With so much hype around this book, I was wary to read The Queen of the Tearling. I was right to be wary.
The characters were really well developed, and looking at it as a character-driven story, it is a solid 5-star. Kelsea goes through some serious growth throughout the book, from young and somewhat spoiled, to a worldly woman who is trying to do the best by her newly inherited kingdom. The supporting cast is also well-done. Mace and the other Queen’s Guards all take on their own personalities and lives. The Fetch is steeped in mystery, dark and foreboding. Even some of the characters we only see briefly leave a lasting impression, such as Marguerite.
However, I really felt like Erika Johansen fell flat when it came to the setting and the world. I spent a good portion of the book so very confused about what The Crossing was, and I actually had to track down an alternate book blurb to find out! I don’t expect a book to give up all of its secrets at once, but it would be nice if such a central plot point had been fleshed out a little (or a lot) better.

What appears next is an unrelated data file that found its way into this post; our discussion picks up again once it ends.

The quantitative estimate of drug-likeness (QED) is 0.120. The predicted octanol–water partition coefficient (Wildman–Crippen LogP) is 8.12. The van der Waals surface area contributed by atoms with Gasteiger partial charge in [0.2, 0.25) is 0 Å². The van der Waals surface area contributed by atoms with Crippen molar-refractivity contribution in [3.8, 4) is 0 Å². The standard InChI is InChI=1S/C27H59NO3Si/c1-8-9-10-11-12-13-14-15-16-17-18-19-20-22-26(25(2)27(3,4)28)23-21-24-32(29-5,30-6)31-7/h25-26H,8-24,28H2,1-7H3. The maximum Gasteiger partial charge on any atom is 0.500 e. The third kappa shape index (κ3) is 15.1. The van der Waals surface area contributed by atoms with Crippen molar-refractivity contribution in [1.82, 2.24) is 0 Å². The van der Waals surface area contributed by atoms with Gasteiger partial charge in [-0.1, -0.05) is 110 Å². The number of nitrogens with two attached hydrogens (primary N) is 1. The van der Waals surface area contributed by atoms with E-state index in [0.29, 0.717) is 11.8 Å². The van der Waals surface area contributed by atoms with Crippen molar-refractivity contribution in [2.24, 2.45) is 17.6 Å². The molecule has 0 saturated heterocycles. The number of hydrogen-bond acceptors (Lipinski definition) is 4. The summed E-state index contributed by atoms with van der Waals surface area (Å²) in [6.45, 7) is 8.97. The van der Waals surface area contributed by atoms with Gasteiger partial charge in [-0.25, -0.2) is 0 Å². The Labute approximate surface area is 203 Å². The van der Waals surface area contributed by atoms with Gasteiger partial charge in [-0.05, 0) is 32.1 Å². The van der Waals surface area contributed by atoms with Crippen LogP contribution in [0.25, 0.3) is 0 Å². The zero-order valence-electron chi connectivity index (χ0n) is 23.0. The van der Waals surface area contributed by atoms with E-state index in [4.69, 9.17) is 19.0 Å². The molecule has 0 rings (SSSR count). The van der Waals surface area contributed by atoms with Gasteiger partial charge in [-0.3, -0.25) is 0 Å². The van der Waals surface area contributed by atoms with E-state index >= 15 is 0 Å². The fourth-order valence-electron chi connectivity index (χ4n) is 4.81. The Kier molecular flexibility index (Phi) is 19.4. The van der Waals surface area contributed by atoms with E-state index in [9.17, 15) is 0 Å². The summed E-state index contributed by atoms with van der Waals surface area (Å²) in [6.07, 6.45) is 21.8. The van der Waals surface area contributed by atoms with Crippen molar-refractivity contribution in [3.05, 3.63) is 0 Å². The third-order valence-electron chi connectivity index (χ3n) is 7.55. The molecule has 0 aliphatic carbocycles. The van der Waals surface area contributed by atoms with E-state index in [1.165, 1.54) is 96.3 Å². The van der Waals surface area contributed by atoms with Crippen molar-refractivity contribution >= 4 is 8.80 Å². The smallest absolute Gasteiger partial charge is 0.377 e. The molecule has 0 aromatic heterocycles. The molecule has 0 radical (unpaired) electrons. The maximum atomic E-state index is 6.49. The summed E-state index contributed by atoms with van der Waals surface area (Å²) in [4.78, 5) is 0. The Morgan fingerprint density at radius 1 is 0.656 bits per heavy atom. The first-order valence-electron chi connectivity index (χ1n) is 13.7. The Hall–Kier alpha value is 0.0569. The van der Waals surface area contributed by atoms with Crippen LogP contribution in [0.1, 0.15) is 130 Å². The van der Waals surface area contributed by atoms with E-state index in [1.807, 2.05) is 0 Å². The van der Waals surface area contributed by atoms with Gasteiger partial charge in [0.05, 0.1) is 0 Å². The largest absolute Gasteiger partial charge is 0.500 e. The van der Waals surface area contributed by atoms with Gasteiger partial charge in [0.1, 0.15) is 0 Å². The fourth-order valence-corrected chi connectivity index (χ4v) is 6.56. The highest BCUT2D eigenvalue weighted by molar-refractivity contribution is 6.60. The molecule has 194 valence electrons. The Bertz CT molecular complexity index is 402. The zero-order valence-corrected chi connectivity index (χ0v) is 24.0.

I don’t know that I would classify this book as young adult, though everyone seems to. Personally, I would rather my (extremely fictional) children weren’t exposed to some of the subject matter in The Queen of the Tearling. Erika Johansen hasn’t shied away from sex, gore, or mentions of rape and slavery. Not to mention her head-on tackling of current world issues such as sexism, racism, religion vs. state, delicate politics, affordable basic necessities (healthcare, education, housing, safety, etc.) and much more.
While I am not trying to belittle young adult readers, I think this book is so much more than the protagonist’s age, and that some of this subject matter may be beyond the true grasp of the younger readers who may try to tackle it.
There was some minor repeat-shit-itis going on, especially when Kelsea was addressing her ability with a sword, how much her boobs hurt while wearing armor, and how plain she was. One thing I did appreciate was that there was none of the “I’m so plain” from her, and then “You are stunning” from men. The men call her plain, too.
I really think that I would have liked The Queen of the Tearling so much more if it was a Historical Fantasy or a true Fantasy without the Crossing element.